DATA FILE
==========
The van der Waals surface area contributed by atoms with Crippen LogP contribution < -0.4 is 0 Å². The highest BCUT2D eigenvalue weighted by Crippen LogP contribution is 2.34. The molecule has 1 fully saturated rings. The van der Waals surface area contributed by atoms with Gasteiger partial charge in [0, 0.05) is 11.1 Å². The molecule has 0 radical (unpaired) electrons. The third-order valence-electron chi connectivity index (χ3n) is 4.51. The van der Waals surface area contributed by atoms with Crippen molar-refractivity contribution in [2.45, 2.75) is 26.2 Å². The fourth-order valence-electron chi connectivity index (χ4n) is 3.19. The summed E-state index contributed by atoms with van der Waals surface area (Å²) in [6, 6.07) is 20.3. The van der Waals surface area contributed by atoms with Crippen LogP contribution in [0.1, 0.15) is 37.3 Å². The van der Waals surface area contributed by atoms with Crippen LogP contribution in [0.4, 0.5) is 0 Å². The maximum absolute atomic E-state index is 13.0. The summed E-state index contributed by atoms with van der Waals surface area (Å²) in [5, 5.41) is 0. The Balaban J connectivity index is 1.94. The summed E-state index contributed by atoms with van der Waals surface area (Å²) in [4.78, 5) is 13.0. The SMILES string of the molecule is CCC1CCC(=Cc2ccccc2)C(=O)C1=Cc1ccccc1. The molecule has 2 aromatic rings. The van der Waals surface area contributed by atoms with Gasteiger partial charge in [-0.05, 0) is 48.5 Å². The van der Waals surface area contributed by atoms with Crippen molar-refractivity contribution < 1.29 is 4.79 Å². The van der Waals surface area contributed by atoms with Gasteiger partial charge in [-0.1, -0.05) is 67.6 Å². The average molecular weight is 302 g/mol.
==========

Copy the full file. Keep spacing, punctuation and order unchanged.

The van der Waals surface area contributed by atoms with Crippen LogP contribution < -0.4 is 0 Å². The highest BCUT2D eigenvalue weighted by Crippen LogP contribution is 2.34. The molecule has 1 fully saturated rings. The van der Waals surface area contributed by atoms with Gasteiger partial charge in [0, 0.05) is 11.1 Å². The molecule has 0 radical (unpaired) electrons. The third-order valence-electron chi connectivity index (χ3n) is 4.51. The van der Waals surface area contributed by atoms with Crippen molar-refractivity contribution in [2.45, 2.75) is 26.2 Å². The fourth-order valence-electron chi connectivity index (χ4n) is 3.19. The summed E-state index contributed by atoms with van der Waals surface area (Å²) in [6, 6.07) is 20.3. The van der Waals surface area contributed by atoms with Crippen LogP contribution in [0.1, 0.15) is 37.3 Å². The van der Waals surface area contributed by atoms with Crippen LogP contribution in [0.4, 0.5) is 0 Å². The maximum absolute atomic E-state index is 13.0. The summed E-state index contributed by atoms with van der Waals surface area (Å²) in [5, 5.41) is 0. The Balaban J connectivity index is 1.94. The summed E-state index contributed by atoms with van der Waals surface area (Å²) in [4.78, 5) is 13.0. The SMILES string of the molecule is CCC1CCC(=Cc2ccccc2)C(=O)C1=Cc1ccccc1. The molecule has 2 aromatic rings. The van der Waals surface area contributed by atoms with Gasteiger partial charge in [-0.05, 0) is 48.5 Å². The van der Waals surface area contributed by atoms with Crippen molar-refractivity contribution < 1.29 is 4.79 Å². The van der Waals surface area contributed by atoms with Gasteiger partial charge in [-0.1, -0.05) is 67.6 Å². The average molecular weight is 302 g/mol.